Labor chief slams critics on maids’ pay

Published by rudy Date posted on February 16, 2007

The chief of the Philippine Overseas Employment Administration would rather quit than chicken out of imposing a higher pay for Filipino maids employed abroad.

Administrator Rosalinda Baldoz, through her agency’s legal chief, made known her stand amid growing pressures from militant groups that are opposed to her new policy.

Grace Venus, chief of POEA’s legal department, said Baldoz remains unfazed by mounting protest rallies and prayer vigils being staged by groups, such as the Migrante and Gabriela Women, overseas maids and recruitment agencies right in front of the Department of Labor and Employment building in Manila.

The POEA recently raised the minimum pay for maids from $200 to $400 a month, in a move that her critics said would dampen demand for Filipino domestic helpers.

“Even if people ask for my head, I want the policy implemented,” Baldoz was quoted by Venus as saying.

She said POEA is urging the recruitment agencies to look for professional employers for maids overseas and give the new $400 salary policy a chance.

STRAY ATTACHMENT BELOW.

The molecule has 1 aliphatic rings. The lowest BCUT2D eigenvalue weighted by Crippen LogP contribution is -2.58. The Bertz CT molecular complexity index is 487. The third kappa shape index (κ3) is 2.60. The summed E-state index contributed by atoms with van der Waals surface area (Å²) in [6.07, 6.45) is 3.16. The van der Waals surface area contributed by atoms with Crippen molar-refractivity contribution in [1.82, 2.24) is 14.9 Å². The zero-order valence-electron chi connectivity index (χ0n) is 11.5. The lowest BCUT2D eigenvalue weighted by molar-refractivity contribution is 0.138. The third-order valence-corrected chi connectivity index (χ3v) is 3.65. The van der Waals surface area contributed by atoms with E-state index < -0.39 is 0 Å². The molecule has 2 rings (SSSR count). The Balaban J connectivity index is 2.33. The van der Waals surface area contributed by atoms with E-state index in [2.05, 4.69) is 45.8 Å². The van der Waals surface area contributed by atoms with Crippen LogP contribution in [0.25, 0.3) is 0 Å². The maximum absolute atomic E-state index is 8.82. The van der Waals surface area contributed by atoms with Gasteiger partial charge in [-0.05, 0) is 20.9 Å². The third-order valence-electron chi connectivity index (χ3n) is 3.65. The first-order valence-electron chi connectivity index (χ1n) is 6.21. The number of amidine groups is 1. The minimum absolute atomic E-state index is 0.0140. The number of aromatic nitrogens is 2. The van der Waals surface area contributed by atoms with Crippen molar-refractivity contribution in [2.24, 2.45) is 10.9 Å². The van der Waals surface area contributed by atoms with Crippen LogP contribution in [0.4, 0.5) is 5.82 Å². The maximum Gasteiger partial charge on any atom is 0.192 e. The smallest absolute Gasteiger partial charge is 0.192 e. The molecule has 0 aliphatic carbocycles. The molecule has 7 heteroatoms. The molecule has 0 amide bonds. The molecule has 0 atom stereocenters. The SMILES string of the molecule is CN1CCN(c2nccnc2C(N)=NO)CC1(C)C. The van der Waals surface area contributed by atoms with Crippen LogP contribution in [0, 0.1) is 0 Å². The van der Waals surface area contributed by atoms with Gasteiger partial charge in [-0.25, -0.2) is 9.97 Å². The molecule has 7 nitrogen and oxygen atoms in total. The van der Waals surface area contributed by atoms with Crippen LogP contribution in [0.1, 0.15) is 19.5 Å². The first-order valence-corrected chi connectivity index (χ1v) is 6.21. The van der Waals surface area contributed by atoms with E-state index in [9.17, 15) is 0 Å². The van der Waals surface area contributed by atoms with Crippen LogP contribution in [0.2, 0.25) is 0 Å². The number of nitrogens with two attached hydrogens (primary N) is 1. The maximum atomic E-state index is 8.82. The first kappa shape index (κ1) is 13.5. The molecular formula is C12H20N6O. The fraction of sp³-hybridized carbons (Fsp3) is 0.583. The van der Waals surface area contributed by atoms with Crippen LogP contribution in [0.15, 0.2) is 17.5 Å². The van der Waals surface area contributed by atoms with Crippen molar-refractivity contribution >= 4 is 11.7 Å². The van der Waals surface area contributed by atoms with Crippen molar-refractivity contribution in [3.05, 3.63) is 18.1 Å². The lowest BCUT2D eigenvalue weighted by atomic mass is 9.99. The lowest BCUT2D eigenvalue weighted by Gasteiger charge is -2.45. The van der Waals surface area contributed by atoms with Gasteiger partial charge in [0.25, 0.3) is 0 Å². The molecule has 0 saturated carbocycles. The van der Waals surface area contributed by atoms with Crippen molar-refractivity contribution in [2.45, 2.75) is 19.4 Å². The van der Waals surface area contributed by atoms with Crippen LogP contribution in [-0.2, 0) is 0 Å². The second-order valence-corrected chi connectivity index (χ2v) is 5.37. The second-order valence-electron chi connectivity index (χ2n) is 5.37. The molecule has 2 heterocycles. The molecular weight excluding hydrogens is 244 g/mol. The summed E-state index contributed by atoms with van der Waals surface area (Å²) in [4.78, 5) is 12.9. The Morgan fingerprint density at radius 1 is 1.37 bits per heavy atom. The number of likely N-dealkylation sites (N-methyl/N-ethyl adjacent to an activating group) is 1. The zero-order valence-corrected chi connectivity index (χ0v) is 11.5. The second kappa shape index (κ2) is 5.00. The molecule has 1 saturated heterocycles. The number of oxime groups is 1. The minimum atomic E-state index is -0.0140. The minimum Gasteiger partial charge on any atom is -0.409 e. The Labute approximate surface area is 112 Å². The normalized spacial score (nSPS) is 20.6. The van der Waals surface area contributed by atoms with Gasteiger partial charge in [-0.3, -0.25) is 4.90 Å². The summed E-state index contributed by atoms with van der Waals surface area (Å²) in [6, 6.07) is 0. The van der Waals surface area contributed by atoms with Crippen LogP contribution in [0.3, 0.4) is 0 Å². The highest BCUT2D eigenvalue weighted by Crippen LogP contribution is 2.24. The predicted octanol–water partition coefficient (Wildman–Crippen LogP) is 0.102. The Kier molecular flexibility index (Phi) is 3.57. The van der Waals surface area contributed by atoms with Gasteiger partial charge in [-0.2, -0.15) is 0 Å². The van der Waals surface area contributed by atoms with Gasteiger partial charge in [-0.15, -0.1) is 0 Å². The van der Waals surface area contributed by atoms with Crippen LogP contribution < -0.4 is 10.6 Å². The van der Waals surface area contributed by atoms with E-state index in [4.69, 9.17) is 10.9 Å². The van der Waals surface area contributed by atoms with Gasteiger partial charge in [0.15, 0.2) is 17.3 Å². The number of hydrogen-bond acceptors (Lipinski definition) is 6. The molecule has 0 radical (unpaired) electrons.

She said POEA is seeking the cooperation of all agencies to take advantage of their track record and experience in looking for employers who could give the Filipino maids better terms of employment.

“Agencies must team up with POEA. At least, the government is doing something to stop the abuses committed among our domestic helpers. Our women leave their families just to earn $200 or less than P10,000 a month. They were turned into slaves by their foreign employers, especially in the Middle East countries,” she told Standard Today.

She said the new salary rate would prevent the commission of abuses and unfair labor practices. “A foreign employer doesn’t deserve to hire a maid if he/she can’t afford to pay a monthly salary of $400.” –Rio N. Araja, Manila Standard

She said her office is swamped with daily complaints of violation of work contracts, inhumane living condition, unpaid salaries and physical abuses. “We are bombarded with complaints. What can we do if the harm is done already? That’s why POEA came up with a pro-active measure.”

Saying the less educated employers are the most common abusers in Kuwaiti, Qatar, and other countries in the Middle East, she reiterated her call to give the policy a chance. She admitted that there would a reduction in the number of the deployment of maids overseas and earnings recruitment agencies. “This is just transitory.” –Rio N. Araja, Manila Standard

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